It's still definitely better than living under a Trumptalitarian regime.
If you've been on Facebook this week, you've likely noticed one of your low-to-middlebrow political friends posting this website: Cape Breton If Donald Trump Wins. It's exactly what it sounds like. The site tells Americans, should Donald Trump win the US presidency, to immigrate to Cape Breton, the picturesque Nova Scotia island.
"Don't wait until Donald Trump is elected president to find somewhere else to live!" the website says. "Start now, that way, on election day, you just hop on a bus to start your new life in Cape Breton, where women can get abortions, Muslim people can roam freely, and the only 'walls' are holding up the roofs of our extremely affordable houses."
The site has gone viral as our American media pals have gone along for the ride—with one even calling Cape Breton a "gun-free, pro-choice, ultra-diverse haven." Its maker says he's received over 1,500 inquiries, many from Americans who really, really want to move.
And why wouldn't they? Cape Breton is fucking beautiful, and the people there are so nice, you wonder if they are anthropomorphic models from the feeling you get after a warm hug.
There are a couple of catches, though. "Ultra-diverse"? If you mean some Cape Bretoners are Catholic and some are Protestant and not everyone plays a fiddle, then yes, that counts as diversity. And that abortion line? It's not so straightforward.
According to Cathie Penny of Cape Breton Sexual Health Center, the island's go-to sexual health educator, "You can get referrals, and you can get follow-up [from an abortion]. But you can't get the procedure done here."
Cape Breton women's abortion care, like abortion care for women in the rest of Nova Scotia, is a provincially funded legal right. But that doesn't mean it's easy to get ahold of.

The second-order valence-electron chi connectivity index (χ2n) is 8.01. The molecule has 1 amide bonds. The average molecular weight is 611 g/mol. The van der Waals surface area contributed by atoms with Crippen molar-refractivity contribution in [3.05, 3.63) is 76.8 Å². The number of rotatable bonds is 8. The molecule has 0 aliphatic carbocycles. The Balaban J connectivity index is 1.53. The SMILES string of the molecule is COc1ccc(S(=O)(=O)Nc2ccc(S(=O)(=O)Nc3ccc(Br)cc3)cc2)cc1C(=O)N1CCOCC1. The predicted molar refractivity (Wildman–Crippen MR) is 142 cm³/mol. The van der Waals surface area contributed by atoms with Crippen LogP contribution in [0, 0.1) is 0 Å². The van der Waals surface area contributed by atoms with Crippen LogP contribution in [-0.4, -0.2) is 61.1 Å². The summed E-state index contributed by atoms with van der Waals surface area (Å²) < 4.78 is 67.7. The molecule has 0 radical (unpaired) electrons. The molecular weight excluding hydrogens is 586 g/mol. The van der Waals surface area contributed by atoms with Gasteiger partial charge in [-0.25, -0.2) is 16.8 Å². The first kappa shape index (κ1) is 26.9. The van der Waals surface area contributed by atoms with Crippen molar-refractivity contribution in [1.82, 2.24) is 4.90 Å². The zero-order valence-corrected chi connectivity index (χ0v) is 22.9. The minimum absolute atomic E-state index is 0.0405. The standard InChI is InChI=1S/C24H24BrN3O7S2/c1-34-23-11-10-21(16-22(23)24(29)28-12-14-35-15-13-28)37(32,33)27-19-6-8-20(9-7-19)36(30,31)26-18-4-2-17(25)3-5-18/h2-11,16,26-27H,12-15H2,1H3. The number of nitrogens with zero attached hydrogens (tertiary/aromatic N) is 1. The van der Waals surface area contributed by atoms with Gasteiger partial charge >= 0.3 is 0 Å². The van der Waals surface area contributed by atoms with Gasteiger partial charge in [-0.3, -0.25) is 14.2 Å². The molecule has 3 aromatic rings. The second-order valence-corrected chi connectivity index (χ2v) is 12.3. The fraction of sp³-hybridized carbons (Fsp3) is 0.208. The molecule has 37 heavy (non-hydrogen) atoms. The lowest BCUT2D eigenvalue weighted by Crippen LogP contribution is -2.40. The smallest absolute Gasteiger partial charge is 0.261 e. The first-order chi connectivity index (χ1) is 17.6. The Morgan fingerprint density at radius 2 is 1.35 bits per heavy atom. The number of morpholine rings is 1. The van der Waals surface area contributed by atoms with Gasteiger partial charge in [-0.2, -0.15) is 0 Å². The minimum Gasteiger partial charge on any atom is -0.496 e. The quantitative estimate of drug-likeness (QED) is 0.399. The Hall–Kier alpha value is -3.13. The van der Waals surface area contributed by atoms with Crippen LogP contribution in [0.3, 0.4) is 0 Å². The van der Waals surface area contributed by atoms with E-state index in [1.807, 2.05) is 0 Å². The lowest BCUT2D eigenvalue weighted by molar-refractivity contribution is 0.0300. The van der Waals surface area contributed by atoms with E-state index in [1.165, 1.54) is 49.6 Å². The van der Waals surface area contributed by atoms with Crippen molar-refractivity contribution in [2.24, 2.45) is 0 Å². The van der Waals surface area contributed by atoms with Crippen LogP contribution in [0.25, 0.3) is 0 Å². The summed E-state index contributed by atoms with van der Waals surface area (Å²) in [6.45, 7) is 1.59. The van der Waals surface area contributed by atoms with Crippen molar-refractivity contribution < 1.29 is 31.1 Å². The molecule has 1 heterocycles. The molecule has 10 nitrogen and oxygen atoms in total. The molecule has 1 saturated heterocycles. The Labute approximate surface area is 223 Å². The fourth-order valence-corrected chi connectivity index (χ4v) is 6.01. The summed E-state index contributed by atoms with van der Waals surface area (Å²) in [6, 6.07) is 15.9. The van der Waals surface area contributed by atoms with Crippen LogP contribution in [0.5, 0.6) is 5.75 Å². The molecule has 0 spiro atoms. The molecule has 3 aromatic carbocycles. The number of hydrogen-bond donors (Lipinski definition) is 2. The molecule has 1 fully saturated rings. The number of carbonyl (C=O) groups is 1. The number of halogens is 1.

Women in Cape Breton first need an abortion referral, which they'll often get from a family doctor or a walk-in clinic, Penny says. That makes it tough to seek a shred of anonymity on the island, which has a population of less than 150,000 people.
When women on the island are lucky, they then get referred to a hospital in Truro, about three and a half hours away from Cape Breton's largest city. More often, they're referred to a hospital in Halifax—another hour past Truro. (Women also need to get blood work and an ultrasound to make sure there are no complications with the pregnancy before the procedure.)
When I was an angry and idealistic university student in Nova Scotia, I did abortion rights activism with badass feminists like Kaleigh Trace. She's a Halifax-based sex educator, so she knows the sexual health system better than most folks. Even with those advantages, Trace still says getting her abortion in 2011 felt loaded with bureaucratic hurdles.
"The lack of information and resources was mind-boggling. The silence and sense of shame I felt was isolating," wrote Trace in her blog The Fucking Facts. "To this day it remains one of the hardest things I have ever done, not because I didn't want to do it but because it felt like the rest of the world didn't want me to do it. It was fucked up."